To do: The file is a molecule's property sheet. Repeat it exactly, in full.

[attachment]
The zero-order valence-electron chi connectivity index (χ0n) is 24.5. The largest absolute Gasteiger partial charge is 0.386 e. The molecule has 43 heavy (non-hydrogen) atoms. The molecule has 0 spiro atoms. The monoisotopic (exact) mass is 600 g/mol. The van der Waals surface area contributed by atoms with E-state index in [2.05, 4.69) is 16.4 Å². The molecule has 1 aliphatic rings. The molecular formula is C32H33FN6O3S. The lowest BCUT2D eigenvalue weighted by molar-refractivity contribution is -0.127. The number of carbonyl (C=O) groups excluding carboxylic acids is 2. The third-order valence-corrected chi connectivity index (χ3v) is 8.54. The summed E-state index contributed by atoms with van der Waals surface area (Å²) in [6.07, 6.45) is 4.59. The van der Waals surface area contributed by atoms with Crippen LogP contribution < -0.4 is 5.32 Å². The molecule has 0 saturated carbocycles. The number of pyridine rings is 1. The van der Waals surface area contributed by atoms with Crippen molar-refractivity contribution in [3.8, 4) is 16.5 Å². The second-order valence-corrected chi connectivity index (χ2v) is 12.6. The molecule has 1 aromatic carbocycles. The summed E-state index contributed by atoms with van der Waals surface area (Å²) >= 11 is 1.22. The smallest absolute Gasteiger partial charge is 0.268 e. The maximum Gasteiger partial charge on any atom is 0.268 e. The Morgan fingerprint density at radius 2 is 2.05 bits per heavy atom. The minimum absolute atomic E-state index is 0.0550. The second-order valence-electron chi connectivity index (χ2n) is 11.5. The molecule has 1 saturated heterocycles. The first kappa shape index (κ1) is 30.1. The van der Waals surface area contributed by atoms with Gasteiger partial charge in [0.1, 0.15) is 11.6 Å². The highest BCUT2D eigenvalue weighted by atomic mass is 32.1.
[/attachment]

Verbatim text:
The zero-order valence-electron chi connectivity index (χ0n) is 24.5. The largest absolute Gasteiger partial charge is 0.386 e. The molecule has 43 heavy (non-hydrogen) atoms. The molecule has 0 spiro atoms. The monoisotopic (exact) mass is 600 g/mol. The van der Waals surface area contributed by atoms with E-state index in [2.05, 4.69) is 16.4 Å². The molecule has 1 aliphatic rings. The molecular formula is C32H33FN6O3S. The lowest BCUT2D eigenvalue weighted by molar-refractivity contribution is -0.127. The number of carbonyl (C=O) groups excluding carboxylic acids is 2. The third-order valence-corrected chi connectivity index (χ3v) is 8.54. The summed E-state index contributed by atoms with van der Waals surface area (Å²) in [6.07, 6.45) is 4.59. The van der Waals surface area contributed by atoms with Crippen LogP contribution < -0.4 is 5.32 Å². The molecule has 0 saturated carbocycles. The number of pyridine rings is 1. The van der Waals surface area contributed by atoms with Crippen molar-refractivity contribution in [3.8, 4) is 16.5 Å². The second-order valence-corrected chi connectivity index (χ2v) is 12.6. The molecule has 1 aromatic carbocycles. The summed E-state index contributed by atoms with van der Waals surface area (Å²) >= 11 is 1.22. The smallest absolute Gasteiger partial charge is 0.268 e. The maximum Gasteiger partial charge on any atom is 0.268 e. The Morgan fingerprint density at radius 2 is 2.05 bits per heavy atom. The minimum absolute atomic E-state index is 0.0550. The second-order valence-electron chi connectivity index (χ2n) is 11.5. The molecule has 1 saturated heterocycles. The first kappa shape index (κ1) is 30.1. The van der Waals surface area contributed by atoms with Gasteiger partial charge in [0.1, 0.15) is 11.6 Å². The highest BCUT2D eigenvalue weighted by atomic mass is 32.1.